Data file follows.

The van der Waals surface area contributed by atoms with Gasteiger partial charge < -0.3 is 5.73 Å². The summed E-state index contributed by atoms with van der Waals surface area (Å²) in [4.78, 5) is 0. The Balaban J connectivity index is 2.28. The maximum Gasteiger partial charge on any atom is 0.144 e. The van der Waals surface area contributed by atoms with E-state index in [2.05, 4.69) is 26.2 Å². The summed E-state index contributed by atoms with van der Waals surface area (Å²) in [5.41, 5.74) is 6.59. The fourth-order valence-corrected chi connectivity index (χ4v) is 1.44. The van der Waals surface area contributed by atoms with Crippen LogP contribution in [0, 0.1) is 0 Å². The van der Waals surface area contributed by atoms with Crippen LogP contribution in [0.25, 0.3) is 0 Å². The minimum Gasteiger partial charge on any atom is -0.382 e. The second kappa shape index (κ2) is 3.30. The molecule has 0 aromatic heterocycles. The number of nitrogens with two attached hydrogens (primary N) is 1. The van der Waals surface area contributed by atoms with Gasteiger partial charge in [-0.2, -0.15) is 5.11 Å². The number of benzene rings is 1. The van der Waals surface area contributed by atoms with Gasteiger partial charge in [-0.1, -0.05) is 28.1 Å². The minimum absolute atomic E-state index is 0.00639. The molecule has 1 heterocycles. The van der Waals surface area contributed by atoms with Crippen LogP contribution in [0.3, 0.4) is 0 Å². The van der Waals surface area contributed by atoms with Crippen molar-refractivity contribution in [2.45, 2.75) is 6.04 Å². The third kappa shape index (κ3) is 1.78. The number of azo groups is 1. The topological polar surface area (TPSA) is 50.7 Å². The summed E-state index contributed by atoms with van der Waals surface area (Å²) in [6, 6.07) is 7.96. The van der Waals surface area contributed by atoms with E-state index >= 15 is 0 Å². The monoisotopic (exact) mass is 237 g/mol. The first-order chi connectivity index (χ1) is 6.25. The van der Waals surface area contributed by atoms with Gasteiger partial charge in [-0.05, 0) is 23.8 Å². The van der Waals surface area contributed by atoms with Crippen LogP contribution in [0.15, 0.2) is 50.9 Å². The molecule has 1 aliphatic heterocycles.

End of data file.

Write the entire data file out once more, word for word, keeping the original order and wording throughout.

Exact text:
The van der Waals surface area contributed by atoms with Gasteiger partial charge < -0.3 is 5.73 Å². The summed E-state index contributed by atoms with van der Waals surface area (Å²) in [4.78, 5) is 0. The Balaban J connectivity index is 2.28. The maximum Gasteiger partial charge on any atom is 0.144 e. The van der Waals surface area contributed by atoms with E-state index in [2.05, 4.69) is 26.2 Å². The summed E-state index contributed by atoms with van der Waals surface area (Å²) in [5.41, 5.74) is 6.59. The fourth-order valence-corrected chi connectivity index (χ4v) is 1.44. The van der Waals surface area contributed by atoms with Crippen LogP contribution in [0, 0.1) is 0 Å². The van der Waals surface area contributed by atoms with Crippen LogP contribution in [0.25, 0.3) is 0 Å². The minimum Gasteiger partial charge on any atom is -0.382 e. The second kappa shape index (κ2) is 3.30. The molecule has 0 aromatic heterocycles. The number of nitrogens with two attached hydrogens (primary N) is 1. The van der Waals surface area contributed by atoms with Gasteiger partial charge in [-0.2, -0.15) is 5.11 Å². The number of benzene rings is 1. The van der Waals surface area contributed by atoms with Gasteiger partial charge in [-0.1, -0.05) is 28.1 Å². The minimum absolute atomic E-state index is 0.00639. The molecule has 1 heterocycles. The van der Waals surface area contributed by atoms with Crippen LogP contribution in [0.3, 0.4) is 0 Å². The van der Waals surface area contributed by atoms with Crippen molar-refractivity contribution in [2.45, 2.75) is 6.04 Å². The third kappa shape index (κ3) is 1.78. The number of azo groups is 1. The topological polar surface area (TPSA) is 50.7 Å². The summed E-state index contributed by atoms with van der Waals surface area (Å²) in [6, 6.07) is 7.96. The van der Waals surface area contributed by atoms with E-state index >= 15 is 0 Å². The monoisotopic (exact) mass is 237 g/mol. The first-order chi connectivity index (χ1) is 6.25. The van der Waals surface area contributed by atoms with Gasteiger partial charge in [-0.05, 0) is 23.8 Å². The van der Waals surface area contributed by atoms with Crippen LogP contribution in [0.15, 0.2) is 50.9 Å². The molecule has 1 aliphatic heterocycles.